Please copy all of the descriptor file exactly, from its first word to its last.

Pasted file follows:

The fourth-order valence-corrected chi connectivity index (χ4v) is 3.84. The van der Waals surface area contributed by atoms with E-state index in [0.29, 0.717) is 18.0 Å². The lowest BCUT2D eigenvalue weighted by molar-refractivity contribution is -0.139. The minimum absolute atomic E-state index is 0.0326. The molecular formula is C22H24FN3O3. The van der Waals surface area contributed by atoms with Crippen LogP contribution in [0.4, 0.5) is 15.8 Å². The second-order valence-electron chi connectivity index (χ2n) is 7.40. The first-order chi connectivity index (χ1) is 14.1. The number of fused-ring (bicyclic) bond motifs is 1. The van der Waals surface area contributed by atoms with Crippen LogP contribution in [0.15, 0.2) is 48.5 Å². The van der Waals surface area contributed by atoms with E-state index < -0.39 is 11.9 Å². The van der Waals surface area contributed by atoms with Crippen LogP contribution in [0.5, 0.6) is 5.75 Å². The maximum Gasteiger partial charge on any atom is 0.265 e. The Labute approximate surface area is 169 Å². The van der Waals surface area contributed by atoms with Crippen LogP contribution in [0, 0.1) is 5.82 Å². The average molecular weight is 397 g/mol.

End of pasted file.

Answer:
The fourth-order valence-corrected chi connectivity index (χ4v) is 3.84. The van der Waals surface area contributed by atoms with E-state index in [0.29, 0.717) is 18.0 Å². The lowest BCUT2D eigenvalue weighted by molar-refractivity contribution is -0.139. The minimum absolute atomic E-state index is 0.0326. The molecular formula is C22H24FN3O3. The van der Waals surface area contributed by atoms with Crippen LogP contribution in [0.4, 0.5) is 15.8 Å². The second-order valence-electron chi connectivity index (χ2n) is 7.40. The first-order chi connectivity index (χ1) is 14.1. The number of fused-ring (bicyclic) bond motifs is 1. The van der Waals surface area contributed by atoms with Crippen LogP contribution in [0.15, 0.2) is 48.5 Å². The van der Waals surface area contributed by atoms with E-state index < -0.39 is 11.9 Å². The van der Waals surface area contributed by atoms with Crippen LogP contribution in [0.5, 0.6) is 5.75 Å². The maximum Gasteiger partial charge on any atom is 0.265 e. The Labute approximate surface area is 169 Å². The van der Waals surface area contributed by atoms with Crippen LogP contribution in [0, 0.1) is 5.82 Å². The average molecular weight is 397 g/mol.